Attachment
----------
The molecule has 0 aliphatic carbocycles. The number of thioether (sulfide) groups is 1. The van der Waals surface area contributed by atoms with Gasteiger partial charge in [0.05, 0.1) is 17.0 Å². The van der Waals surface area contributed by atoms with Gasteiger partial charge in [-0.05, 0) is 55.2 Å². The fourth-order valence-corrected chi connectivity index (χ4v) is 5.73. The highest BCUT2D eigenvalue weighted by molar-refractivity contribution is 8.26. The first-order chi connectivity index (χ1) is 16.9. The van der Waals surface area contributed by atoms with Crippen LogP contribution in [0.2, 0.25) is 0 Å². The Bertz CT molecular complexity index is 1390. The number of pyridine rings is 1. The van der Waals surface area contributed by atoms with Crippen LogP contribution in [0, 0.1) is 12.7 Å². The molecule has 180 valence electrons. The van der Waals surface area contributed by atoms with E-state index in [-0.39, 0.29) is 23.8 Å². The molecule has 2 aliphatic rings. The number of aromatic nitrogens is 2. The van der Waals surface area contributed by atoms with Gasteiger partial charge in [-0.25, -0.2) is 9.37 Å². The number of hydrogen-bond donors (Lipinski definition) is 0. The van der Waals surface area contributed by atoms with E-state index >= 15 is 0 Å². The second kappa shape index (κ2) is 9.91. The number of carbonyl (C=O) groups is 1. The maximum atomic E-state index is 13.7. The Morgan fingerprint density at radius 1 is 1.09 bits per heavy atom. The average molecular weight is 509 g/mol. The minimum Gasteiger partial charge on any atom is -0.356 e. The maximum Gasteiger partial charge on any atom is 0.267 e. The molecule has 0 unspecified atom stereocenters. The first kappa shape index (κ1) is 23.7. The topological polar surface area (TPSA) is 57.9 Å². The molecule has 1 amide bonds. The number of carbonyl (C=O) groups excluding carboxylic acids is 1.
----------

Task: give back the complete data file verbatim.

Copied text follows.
The molecule has 0 aliphatic carbocycles. The number of thioether (sulfide) groups is 1. The van der Waals surface area contributed by atoms with Gasteiger partial charge in [0.05, 0.1) is 17.0 Å². The van der Waals surface area contributed by atoms with Gasteiger partial charge in [-0.05, 0) is 55.2 Å². The fourth-order valence-corrected chi connectivity index (χ4v) is 5.73. The highest BCUT2D eigenvalue weighted by molar-refractivity contribution is 8.26. The first-order chi connectivity index (χ1) is 16.9. The van der Waals surface area contributed by atoms with Crippen LogP contribution in [0.2, 0.25) is 0 Å². The Bertz CT molecular complexity index is 1390. The number of pyridine rings is 1. The van der Waals surface area contributed by atoms with Crippen LogP contribution in [0, 0.1) is 12.7 Å². The molecule has 180 valence electrons. The van der Waals surface area contributed by atoms with E-state index in [-0.39, 0.29) is 23.8 Å². The molecule has 2 aliphatic rings. The number of aromatic nitrogens is 2. The van der Waals surface area contributed by atoms with Gasteiger partial charge in [-0.25, -0.2) is 9.37 Å². The number of hydrogen-bond donors (Lipinski definition) is 0. The van der Waals surface area contributed by atoms with E-state index >= 15 is 0 Å². The second kappa shape index (κ2) is 9.91. The number of carbonyl (C=O) groups is 1. The maximum atomic E-state index is 13.7. The Morgan fingerprint density at radius 1 is 1.09 bits per heavy atom. The average molecular weight is 509 g/mol. The minimum Gasteiger partial charge on any atom is -0.356 e. The maximum Gasteiger partial charge on any atom is 0.267 e. The molecule has 0 unspecified atom stereocenters. The first kappa shape index (κ1) is 23.7. The topological polar surface area (TPSA) is 57.9 Å². The molecule has 1 amide bonds. The number of carbonyl (C=O) groups excluding carboxylic acids is 1.